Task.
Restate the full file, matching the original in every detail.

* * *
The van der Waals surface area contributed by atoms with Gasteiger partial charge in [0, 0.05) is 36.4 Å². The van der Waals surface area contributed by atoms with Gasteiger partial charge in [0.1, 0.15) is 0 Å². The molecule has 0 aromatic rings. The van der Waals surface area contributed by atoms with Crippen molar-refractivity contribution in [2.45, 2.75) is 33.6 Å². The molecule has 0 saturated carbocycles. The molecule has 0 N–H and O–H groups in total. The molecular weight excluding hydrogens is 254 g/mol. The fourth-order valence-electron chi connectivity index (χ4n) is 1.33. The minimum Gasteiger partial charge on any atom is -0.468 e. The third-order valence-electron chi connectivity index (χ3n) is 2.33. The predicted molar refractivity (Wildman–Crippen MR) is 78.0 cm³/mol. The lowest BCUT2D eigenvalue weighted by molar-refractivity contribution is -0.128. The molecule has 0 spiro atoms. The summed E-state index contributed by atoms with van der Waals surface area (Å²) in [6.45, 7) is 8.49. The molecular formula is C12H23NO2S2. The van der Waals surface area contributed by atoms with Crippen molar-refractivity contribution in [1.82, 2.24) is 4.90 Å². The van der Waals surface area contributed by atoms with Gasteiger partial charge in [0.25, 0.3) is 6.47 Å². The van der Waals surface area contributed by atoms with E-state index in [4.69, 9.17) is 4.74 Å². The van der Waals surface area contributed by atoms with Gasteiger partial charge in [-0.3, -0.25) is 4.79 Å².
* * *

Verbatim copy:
The van der Waals surface area contributed by atoms with Gasteiger partial charge in [0, 0.05) is 36.4 Å². The van der Waals surface area contributed by atoms with Gasteiger partial charge in [0.1, 0.15) is 0 Å². The molecule has 0 aromatic rings. The van der Waals surface area contributed by atoms with Crippen molar-refractivity contribution in [2.45, 2.75) is 33.6 Å². The molecule has 0 saturated carbocycles. The molecule has 0 N–H and O–H groups in total. The molecular weight excluding hydrogens is 254 g/mol. The fourth-order valence-electron chi connectivity index (χ4n) is 1.33. The minimum Gasteiger partial charge on any atom is -0.468 e. The third-order valence-electron chi connectivity index (χ3n) is 2.33. The predicted molar refractivity (Wildman–Crippen MR) is 78.0 cm³/mol. The lowest BCUT2D eigenvalue weighted by molar-refractivity contribution is -0.128. The molecule has 0 spiro atoms. The summed E-state index contributed by atoms with van der Waals surface area (Å²) in [6.45, 7) is 8.49. The molecular formula is C12H23NO2S2. The van der Waals surface area contributed by atoms with Crippen molar-refractivity contribution in [1.82, 2.24) is 4.90 Å². The van der Waals surface area contributed by atoms with Gasteiger partial charge in [0.25, 0.3) is 6.47 Å². The van der Waals surface area contributed by atoms with E-state index in [4.69, 9.17) is 4.74 Å². The van der Waals surface area contributed by atoms with Gasteiger partial charge in [-0.3, -0.25) is 4.79 Å².